Vegan Life Magazine review

Vegan Life Magazine Issue 3 Review: It’s Sugar, Honey

We’re back with our second review of Vegan Life magazine! If you remember from last month, The Friendly Fig is now a part of Vegan Life magazine’s Blogger Team. The January/February issue of Vegan Life is another excellent issue, as always! Read on to see some of my favorite articles.

The third issue of Vegan Life is all about starting fresh. We’re all recovering from the holiday season, where we undoubtedly ate too much, exercised too little, and are now feeling pretty guilty. I’m still feeling guilty since Friends came to Netflix Jan. 1 and I’ve been doing nothing but watching it nonstop. And TV time always requires a snack, so… yeah. Lots of snacking and sitting.

friends-wedding

I am Joey.

Vegan Life Issue 3

One of the great articles in this issue is about kicking your sugar habit. Which I mean… I don’t have a sugar habit. Maybe some of you do, but I definitely don’t. (Lots of sarcasm here.)

In this article (how perfect is that image, by the way?), Jo Hodson from Including Cake shares some great tips on kicking a sugar addiction. We all know that a ton of foods have added sugar, but when you actually see some of the numbers, it’s astounding. Pasta sauce typically has 3 teaspoons per serving. Ketchup has 1 teaspoon per serving. When you compare that with the World Health Organization’s guidelines to limit your sugar intake to just 6 teaspoons or less per day, that’s pretty crazy.

Jo’s tips work, but more importantly, they’re simple. She suggests avoiding “low fat” products that are typically packed with sugar to make up for the loss of flavor and eating more whole, unprocessed foods. Something else she recommends is the concept of “crowding out.” This means loading your plate up with low-sugar foods so you won’t even miss the bad stuff. She also highly recommends eating fat, which I could hug her for. I have always hated the obsession with low fat diets. I knew I felt better when I ate more fat – especially when it was paired with protein (nuts, seeds, etc.) – and didn’t understand how that could be a bad thing! When we cut out the sugar, we need a healthy fuel source, and that often falls to good fats.

One final tip from Jo is to commit to a challenge. I’m so inspired! I’m going to try to go four weeks with as little processed sugars as possible. Let’s be honest, sometimes it’s just impossible to avoid, like when you’re out to dinner. I see nothing wrong with indulging, as long as it isn’t all the time (which… uh… it is for me right now). Anyone want to join me? I’m going to combine this with my resolution to be more active. We can keep each other motivated!

Vegan Life Issues 3

Speaking of sweets, this issue has a really interesting piece on whether or not vegans should eat honey. The piece talks about the health benefits of honey (anti-bacterial, anti-viral, great for allergies) and sourcing your honey from responsible beekeepers, but also takes a look at the other side: many bees are artificially fed, and some industrial beekeepers burn hives after the honey is harvested. None of these facts are sourced, unfortunately, so I’d love to do my own research, but right now I do eat honey. For me, it’s a great unprocessed alternative and I feel good buying honey from local beekeepers at my farmers’ market. Do you eat honey?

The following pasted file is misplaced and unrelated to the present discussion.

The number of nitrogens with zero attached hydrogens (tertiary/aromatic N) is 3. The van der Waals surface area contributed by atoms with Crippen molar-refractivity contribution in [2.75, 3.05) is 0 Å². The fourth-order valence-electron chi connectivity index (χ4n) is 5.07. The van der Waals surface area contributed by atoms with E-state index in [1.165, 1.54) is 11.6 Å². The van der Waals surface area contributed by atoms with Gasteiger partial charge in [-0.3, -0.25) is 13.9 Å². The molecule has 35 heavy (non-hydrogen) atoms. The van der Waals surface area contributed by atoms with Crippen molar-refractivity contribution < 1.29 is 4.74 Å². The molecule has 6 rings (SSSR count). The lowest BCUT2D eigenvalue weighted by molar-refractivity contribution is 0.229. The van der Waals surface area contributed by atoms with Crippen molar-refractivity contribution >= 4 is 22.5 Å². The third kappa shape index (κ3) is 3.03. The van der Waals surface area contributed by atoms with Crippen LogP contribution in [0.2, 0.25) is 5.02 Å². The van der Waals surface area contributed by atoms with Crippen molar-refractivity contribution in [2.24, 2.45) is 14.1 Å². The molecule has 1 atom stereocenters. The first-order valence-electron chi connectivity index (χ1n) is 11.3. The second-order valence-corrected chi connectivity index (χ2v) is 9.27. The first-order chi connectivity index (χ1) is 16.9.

Side note: check out this Instagram account by this awesome beekeeper that I discovered. She shares such interesting things. I’m terrified of bees, but the more I learn about them from her, the less I’m afraid!

I could go on and on about some of the other articles and recipes (one is about SHEEP you know how I love farm animals!), but I’ll let you check them out for yourself!

xo Sara

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6 thoughts on “Vegan Life Magazine Issue 3 Review: It’s Sugar, Honey

  1. I struggle with the honey issue! I definitely don’t support the large industrial beekeepers and won’t buy honey from a store (so much of that is synthetic shit!), but we have some local ones that truly care about the bees and got into beekeeping out of concern for their dwindling population and to assist with cross-pollination in their own organic gardens and orchards. I have bought honey from them.

  2. This has raised some interesting points on the honey issue, I should read that article. At this point in time I don’t eat honey and haven’t done since I went vegan just over a year ago. I haven’t really missed it either, but there has been the odd occasion where I’ve read about the amazing health benefits of (good, organic) honey and I’ve felt a little pang of regret that I can’t take advantage of them.

    I am very conscious that buying honey from large-scale commercial enterprises would be extremely unethical but we do have a local farm shop that sells organic honey, and I also know someone whose father keeps bees and he sells his honey at his bakery.

    It would be nice to be able to benefit from honey without being party to any suffering of bees. But the very definition of ‘vegan’ excludes the consumption of honey.

    What a conundrum!

  3. Although I am no longer vegan (though the vast majority of my meals still are!), I did eat honey when I was vegan and still do. A family friend is a bee keeper, and he allows his bees to eat what they want – they’re “free range”, I suppose! There are sooooooooo many health benefits to honey, and there really is nothing that tastes quite like it!
    We cherish bees in this house.

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